Expert interviews continued in the city of Karaganda and its environs, the main location of a Gulag site that was the size of Wales and where prisoners lived and worked in harsh conditions in the Kazakh steppe.
When you have interlocutors like these, research can be fun!
Reflections on long careers in the prison service, civil service and politics.
Alexei takes a dip outside Karaganda
The town of Abay, near Karaganda, it would have been part of Karlag – the sprawling prison camp complex – during the period 1931-1959.
Karabas – it is hard to imagine today but this point on the railroad was the disembarkation point for prisoners transported to Karlag. From here they were divided up and allocated to camp subdivisions across Karaganda Oblast.
Looking back north from Karabas towards Russia from where the trains would arrive.
In the surrounding villages near Karaganda, many of the local residents have links to Gulag – this lady came from Ukraine in the 1950s to work as a nurse in the Karlag camp facilities.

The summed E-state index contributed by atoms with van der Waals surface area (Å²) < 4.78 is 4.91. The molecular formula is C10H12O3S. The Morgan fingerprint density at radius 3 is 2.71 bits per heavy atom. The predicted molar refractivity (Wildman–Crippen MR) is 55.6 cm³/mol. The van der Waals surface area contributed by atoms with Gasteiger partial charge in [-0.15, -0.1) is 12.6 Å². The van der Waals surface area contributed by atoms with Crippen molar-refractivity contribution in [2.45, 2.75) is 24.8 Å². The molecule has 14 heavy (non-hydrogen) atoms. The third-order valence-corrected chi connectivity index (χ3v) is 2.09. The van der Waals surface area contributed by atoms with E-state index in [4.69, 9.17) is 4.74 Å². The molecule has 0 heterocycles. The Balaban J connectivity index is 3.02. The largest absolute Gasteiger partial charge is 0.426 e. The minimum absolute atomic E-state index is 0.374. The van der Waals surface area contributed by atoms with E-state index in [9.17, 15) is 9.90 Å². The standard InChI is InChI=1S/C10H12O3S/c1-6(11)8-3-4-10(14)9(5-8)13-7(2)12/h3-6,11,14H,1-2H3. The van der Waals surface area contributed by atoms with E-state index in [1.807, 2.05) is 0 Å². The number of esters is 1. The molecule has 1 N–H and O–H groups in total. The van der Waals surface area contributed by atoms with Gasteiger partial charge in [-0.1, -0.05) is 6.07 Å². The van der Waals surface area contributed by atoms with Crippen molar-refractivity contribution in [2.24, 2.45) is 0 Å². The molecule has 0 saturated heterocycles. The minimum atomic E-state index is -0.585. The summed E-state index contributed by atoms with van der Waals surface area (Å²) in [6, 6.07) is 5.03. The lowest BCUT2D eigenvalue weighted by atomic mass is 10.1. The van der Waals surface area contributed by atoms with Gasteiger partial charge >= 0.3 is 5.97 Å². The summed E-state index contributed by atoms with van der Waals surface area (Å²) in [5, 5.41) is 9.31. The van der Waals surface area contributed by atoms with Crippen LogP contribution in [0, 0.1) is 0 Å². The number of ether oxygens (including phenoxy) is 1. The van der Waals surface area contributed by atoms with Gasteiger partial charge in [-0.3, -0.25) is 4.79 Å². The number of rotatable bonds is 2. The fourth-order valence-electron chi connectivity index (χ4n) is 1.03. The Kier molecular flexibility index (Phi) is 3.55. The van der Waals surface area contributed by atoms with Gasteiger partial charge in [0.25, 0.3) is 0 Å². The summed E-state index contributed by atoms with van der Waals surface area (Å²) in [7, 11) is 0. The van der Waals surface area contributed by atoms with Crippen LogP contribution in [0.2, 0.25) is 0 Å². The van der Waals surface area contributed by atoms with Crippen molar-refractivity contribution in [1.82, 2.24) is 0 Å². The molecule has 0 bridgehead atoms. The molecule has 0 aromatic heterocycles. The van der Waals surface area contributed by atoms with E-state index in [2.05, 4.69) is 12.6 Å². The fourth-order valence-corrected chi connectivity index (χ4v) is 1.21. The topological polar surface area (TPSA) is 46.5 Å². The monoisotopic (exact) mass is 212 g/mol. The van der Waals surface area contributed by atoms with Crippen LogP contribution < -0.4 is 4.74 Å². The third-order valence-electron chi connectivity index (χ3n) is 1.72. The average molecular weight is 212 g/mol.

This is Yuri – his relatives were incarcerated in Karlag. He has just finished a successful career as a prison officer in the prisons that still dot the landscape around Karaganda, remnants of the Karlag system.
This is the entrance to one ofthe prisons that still stand near Dolinka, the administrative centre of Karlag 1931-1959.
A prison stands behind these walls, less than a mile away from a Dolinka’s Gulag museum.
The impressive facade of the Dolinka Karlag museum in the former administrative building.
This building housed Karlag directors. Today’s residents of the house are relatives of the last Karlag director.
The yard of the director’s house – prisoners would look after the garden.
A museum exhibit shows the number of prisoners in Karlag peaking in the mid 40s and dropping off after Khrushchev’s secret speech in 1956 and the winding down of the Gulag.
An advert for an art show put together by one of our experts, Nurlan Dulatbekov, dedicated to victims of the Gulag.
Karaganda is not only famous for its coal and camps, astronauts such as Yuri Gagarin and Valentina Tereshkova stayed here after landing in the steppe upon returning from their trips into space.